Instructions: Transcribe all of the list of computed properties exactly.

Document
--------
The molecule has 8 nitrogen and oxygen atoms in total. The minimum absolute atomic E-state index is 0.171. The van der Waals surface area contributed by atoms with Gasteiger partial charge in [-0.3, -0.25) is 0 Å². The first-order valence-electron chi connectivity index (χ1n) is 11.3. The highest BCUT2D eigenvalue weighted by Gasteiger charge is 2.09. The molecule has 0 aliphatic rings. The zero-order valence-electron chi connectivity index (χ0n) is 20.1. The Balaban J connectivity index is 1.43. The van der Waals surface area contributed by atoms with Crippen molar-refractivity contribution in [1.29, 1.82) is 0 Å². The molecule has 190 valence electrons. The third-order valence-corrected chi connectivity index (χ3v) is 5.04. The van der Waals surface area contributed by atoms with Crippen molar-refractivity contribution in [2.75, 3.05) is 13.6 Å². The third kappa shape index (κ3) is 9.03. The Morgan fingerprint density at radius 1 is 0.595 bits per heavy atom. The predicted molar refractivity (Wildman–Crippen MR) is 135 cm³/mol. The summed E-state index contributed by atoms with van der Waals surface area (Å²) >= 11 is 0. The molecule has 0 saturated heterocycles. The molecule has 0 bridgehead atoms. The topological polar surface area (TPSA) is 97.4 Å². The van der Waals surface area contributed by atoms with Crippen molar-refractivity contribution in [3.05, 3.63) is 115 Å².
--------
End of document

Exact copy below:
The molecule has 8 nitrogen and oxygen atoms in total. The minimum absolute atomic E-state index is 0.171. The van der Waals surface area contributed by atoms with Gasteiger partial charge in [-0.3, -0.25) is 0 Å². The first-order valence-electron chi connectivity index (χ1n) is 11.3. The highest BCUT2D eigenvalue weighted by Gasteiger charge is 2.09. The molecule has 0 aliphatic rings. The zero-order valence-electron chi connectivity index (χ0n) is 20.1. The Balaban J connectivity index is 1.43. The van der Waals surface area contributed by atoms with Crippen molar-refractivity contribution in [1.29, 1.82) is 0 Å². The molecule has 190 valence electrons. The third-order valence-corrected chi connectivity index (χ3v) is 5.04. The van der Waals surface area contributed by atoms with Crippen molar-refractivity contribution in [2.75, 3.05) is 13.6 Å². The third kappa shape index (κ3) is 9.03. The Morgan fingerprint density at radius 1 is 0.595 bits per heavy atom. The predicted molar refractivity (Wildman–Crippen MR) is 135 cm³/mol. The summed E-state index contributed by atoms with van der Waals surface area (Å²) >= 11 is 0. The molecule has 0 saturated heterocycles. The molecule has 0 bridgehead atoms. The topological polar surface area (TPSA) is 97.4 Å². The van der Waals surface area contributed by atoms with Crippen molar-refractivity contribution in [3.05, 3.63) is 115 Å².